Pecan vs. Walnut — Health Impact and Nutrition Comparison
It is essential to emphasize that walnut and pecan are a goldmine of energy and nutrients, which is why they are highly recommended by dieticians and nutritionists.
Both of them are rich in unsaturated fats. Pecan is richer in monounsaturated fat, while walnut is richer in polyunsaturated fat, including omega-3 and omega-6 fatty acids.
In vitamin content, pecan wins hands down. It is especially richer in vitamin A and vitamin E and considerably higher in vitamins B1 and B5.
It is important to point out the potential risks of allergy, simultaneous medication use, as well as overeating, which can result in obesity or digestive dysfunctions. Enjoy your nuts, and don’t forget about moderation.
Table of contents
What kind of snacks do you prefer? Some specialists claim that nuts are the best choice. Among the many other nuts, pecan and walnut are unique for nutrients and health benefits. Both of them are edible tree nuts. Despite several similarities, they have quite a few differences. Let’s discuss them.
Pecan originated in South Central America and Mexico, dating back to the 16th century, while walnut owes its origin to Asia and Europe and dates back to 7000 B.C. The Romans called walnuts “Jupiter’s royal acorn.”
Did you know that “pecan” means a nut that needs a stone to be cracked because it is extremely hard to do by hand? Pecans also have oval or elongated shells in a dark brown color.
On the other hand, walnut shells are easy to crack or open, even by hand. It is round-shaped and light brown colored. Walnuts look like “little brains” and are famously known for their brain-boosting function.
Pecans are drier and sweeter, while walnuts may be a little bitter due to their rich oil content. That’s why sometimes pecans are used in roasted form.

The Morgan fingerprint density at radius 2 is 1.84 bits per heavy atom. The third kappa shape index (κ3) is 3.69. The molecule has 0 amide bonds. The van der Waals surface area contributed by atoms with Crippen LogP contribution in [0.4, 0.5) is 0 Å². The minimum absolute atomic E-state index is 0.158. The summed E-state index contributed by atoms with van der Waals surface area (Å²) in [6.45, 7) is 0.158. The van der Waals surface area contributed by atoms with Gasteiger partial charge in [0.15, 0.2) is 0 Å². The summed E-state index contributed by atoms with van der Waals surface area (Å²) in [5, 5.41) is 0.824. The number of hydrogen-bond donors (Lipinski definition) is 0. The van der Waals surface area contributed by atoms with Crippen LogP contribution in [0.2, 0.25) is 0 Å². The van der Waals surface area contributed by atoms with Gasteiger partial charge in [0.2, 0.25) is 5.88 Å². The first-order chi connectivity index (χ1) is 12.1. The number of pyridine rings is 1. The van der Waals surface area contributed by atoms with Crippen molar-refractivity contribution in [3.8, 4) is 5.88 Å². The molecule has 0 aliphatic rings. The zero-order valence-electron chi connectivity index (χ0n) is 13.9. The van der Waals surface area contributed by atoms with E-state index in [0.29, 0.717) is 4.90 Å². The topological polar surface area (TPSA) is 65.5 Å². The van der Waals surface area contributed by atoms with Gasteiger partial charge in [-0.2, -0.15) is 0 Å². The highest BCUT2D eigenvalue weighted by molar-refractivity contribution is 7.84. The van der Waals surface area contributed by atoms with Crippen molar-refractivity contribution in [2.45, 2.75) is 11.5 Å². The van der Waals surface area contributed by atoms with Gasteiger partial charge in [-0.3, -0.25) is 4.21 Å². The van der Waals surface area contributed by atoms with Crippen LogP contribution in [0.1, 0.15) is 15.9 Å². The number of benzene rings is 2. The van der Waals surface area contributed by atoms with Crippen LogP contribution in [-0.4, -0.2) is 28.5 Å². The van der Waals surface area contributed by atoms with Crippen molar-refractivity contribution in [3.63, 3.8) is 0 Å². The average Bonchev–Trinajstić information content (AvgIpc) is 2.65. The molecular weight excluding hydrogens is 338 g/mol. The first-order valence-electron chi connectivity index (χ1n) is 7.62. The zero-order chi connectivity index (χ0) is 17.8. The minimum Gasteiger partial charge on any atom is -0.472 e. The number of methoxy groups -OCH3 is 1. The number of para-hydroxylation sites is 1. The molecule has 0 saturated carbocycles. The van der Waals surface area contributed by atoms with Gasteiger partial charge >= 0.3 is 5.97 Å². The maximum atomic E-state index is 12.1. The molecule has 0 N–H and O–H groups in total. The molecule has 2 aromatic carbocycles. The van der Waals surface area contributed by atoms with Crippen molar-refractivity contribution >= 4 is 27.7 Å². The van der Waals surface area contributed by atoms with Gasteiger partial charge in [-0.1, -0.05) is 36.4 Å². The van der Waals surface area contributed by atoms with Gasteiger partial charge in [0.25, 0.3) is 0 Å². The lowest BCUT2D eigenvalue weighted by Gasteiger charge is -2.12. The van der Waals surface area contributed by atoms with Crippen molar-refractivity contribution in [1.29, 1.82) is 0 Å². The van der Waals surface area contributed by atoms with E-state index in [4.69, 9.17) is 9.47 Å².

Both of them are widely used not only in raw form but also as an ingredient in pastries, candies, salads, cookies, and pasta, as well as in producing walnut butter and oil.
Both are widely consumed worldwide; however, pecan is primarily consumed in North America. Prices depend on the territory; pecan is cheaper in North America, and, inversely, walnut is cheaper in Europe and Asia.
Taste and Texture
In comparison to other nuts, walnuts are generally more bitter and are utilized to give desserts, salads, granolas, and oatmeal a crunchy consistency, among other things. On the other hand, pecans have a unique flavor and are slightly sweeter in taste.
They both have a hard shell; however, the texture of pecans is somewhat waxy, while walnuts are crunchier.
Pecan is slightly higher in dietary fiber. Conversely, walnut is richer in protein and essential amino acids. It is also worth mentioning that pecan contains less sodium and has a lower glycemic index.
By contrast, walnut is lower in sugar and saturated fats. Both contain equal amounts of cholesterol.
In terms of mineral content, there is no significant difference between these two nuts. Nevertheless, walnut is the winner in this category, with a higher content of calcium, magnesium, phosphorus, as well as copper, and iron.
On the other side, pecan is higher in zinc.
From the viewpoint of vitamins, pecan is the title holder. Pecan is fairly richer in vitamin B1, vitamin E, and vitamin A, and to a lesser extent, higher in vitamin B5 and vitamin K.
At the same time, walnut is drastically higher in vitamin B6.
From the very start, it is necessary to point out that both pecan and walnut are rich sources of unsaturated fats. In fact, from the comparison charts below, you can easily notice that pecan is extremely rich in monounsaturated fats. On the other hand, walnut is higher in polyunsaturated fat, including omega-3 and omega-6 fatty acids, which we will discuss later. Walnut is also higher in linoleic acid, alpha-linolenic, and arachidonic acids, essential nutrients that our body can only get from food or supplements
Fat Type Comparison
Both nuts are high in calories. Pecan has 691 calories per 100g, and walnut contains 654 calories per 100g.
The carb content of these nuts is equal: 14g per 100g.
Pecan and walnut are rich in unsaturated fats while being low in saturated fats. According to a study published in 2001, monounsaturated fatty acids, highly contained in pecan, contribute to lowering blood total cholesterol, low-density lipoprotein (bad cholesterol), and triglyceride levels, reducing the risk of coronary heart disease (1).